A July 2022 Poetry Showcase from Annest Gwilym


Each day there is less light,
more darkness, as shadows lengthen.
There is an unravelling in the sky
as clouds spool away to the north.

Fungi and moss now cover the stumps
of trees the council cut down,
once marked with a red cross, 
which I wanted to scrub away.

In the nettle-sour alley weeds 
are taking over while in the hedgerow
a foxglove-bright sweet wrapper
is tangled in a bramble bush.

Someone’s car stereo startles me
and thumps its way down the road.
Another plastic drink bottle soon
joins others necklacing the curb.

I remember the gardens where there were
hundreds of lilac orchids but the car park
grass where a lone orchid grew last year
has been scalped, daisy heads decapitated.

Butterfly-filled buddleias tower above
like beautiful girls as I sidestep 
the remains of someone’s Chinese meal,
casually dumped on the roadside.

In tired July, I walk through tigered darkness 
and light, as I have always done.


Near the nature trail where they built
an ugly new house, uprooting ancient oak,
the wounded earth is slowly healing.

Buddleia bushes climb the sides
of the abandoned building, offering 
their violet candelabras to the sky.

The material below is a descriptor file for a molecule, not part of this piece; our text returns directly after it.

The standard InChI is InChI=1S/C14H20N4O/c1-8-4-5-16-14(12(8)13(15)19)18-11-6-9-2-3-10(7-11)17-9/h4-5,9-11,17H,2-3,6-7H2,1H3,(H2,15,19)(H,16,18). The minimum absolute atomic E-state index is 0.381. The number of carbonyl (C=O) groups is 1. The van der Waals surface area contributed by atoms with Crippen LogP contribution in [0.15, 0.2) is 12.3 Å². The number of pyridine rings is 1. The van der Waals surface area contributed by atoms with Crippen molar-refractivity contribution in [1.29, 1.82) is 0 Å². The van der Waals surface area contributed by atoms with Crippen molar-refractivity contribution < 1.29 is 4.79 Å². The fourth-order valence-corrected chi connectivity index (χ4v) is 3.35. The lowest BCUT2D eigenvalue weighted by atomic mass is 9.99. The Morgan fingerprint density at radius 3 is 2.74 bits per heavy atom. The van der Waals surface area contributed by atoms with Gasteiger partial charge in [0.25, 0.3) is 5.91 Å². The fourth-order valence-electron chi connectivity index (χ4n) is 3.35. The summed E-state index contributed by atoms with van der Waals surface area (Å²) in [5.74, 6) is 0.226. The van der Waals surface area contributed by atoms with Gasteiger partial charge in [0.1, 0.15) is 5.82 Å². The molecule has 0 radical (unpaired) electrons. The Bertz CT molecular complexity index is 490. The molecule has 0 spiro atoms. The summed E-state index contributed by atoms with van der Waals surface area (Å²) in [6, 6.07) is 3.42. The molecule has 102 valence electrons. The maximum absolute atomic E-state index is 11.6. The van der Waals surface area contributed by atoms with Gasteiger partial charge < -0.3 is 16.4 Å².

Rosebay willowherb and red valerian frame it
while below we hear the steady grumble of cars,
above in trees wood pigeons bubble their song.

Bramble bushes in flower make the house
inaccessible, unreachable without injury,
like a fairy tale castle without a princess.

Green algae works its way up the windows,
which still have the manufacturer’s stickers. Nearby,
meadowsweet broadcasts its scent of honeyed almonds.

I imagine that inside it a fat slice of summer sun
penetrates the window, highlighting dust motes
and the mould that is starting to take over the walls.

And in my dreams I see an acorn take root
in the basement, an oak pushing its strong limbs
though windows, crumbling the structure to dust.

This Is Not How It Was Meant to Be

To be near the sea was all I dreamed of
in the unforgiving city, with its broken glass.

I’ve drained this place dry,
wrung sunsets from a watercolour sky,

tried to wear the sea’s drapes as a dress,
the moon’s tulle as a veil.

The sharpness of spring chafes my skin
as gulls slice dishwater skies.

Alone, I watch as a polygamous duck 
and its two wives land on burnished water.

Poor man’s beach – choked by remnants
of a dead industry, and litter.

Tired old sun in a silent sky
above the stale, clichéd sea.

This is not how it was meant to be.

Blodeuwedd Does the Dishes

She stands at the kitchen sink,
fingers puckering in lukewarm water.
Her hair is as frothy as meadowsweet,
golden as broom, silky as sunlight.

A loaf slowly bakes in the oven,
its scent makes her stomach groan.
As she gazes towards the distant forest
a pheasant’s rusty call startles her.

She bats away a sibilant wasp.
Her floral perfume is like a veil,
but her secret scent is desolation,
bright and sharp as gorse.

In spite of all her allure,
her bones are limestone,
her eyes are haunted houses,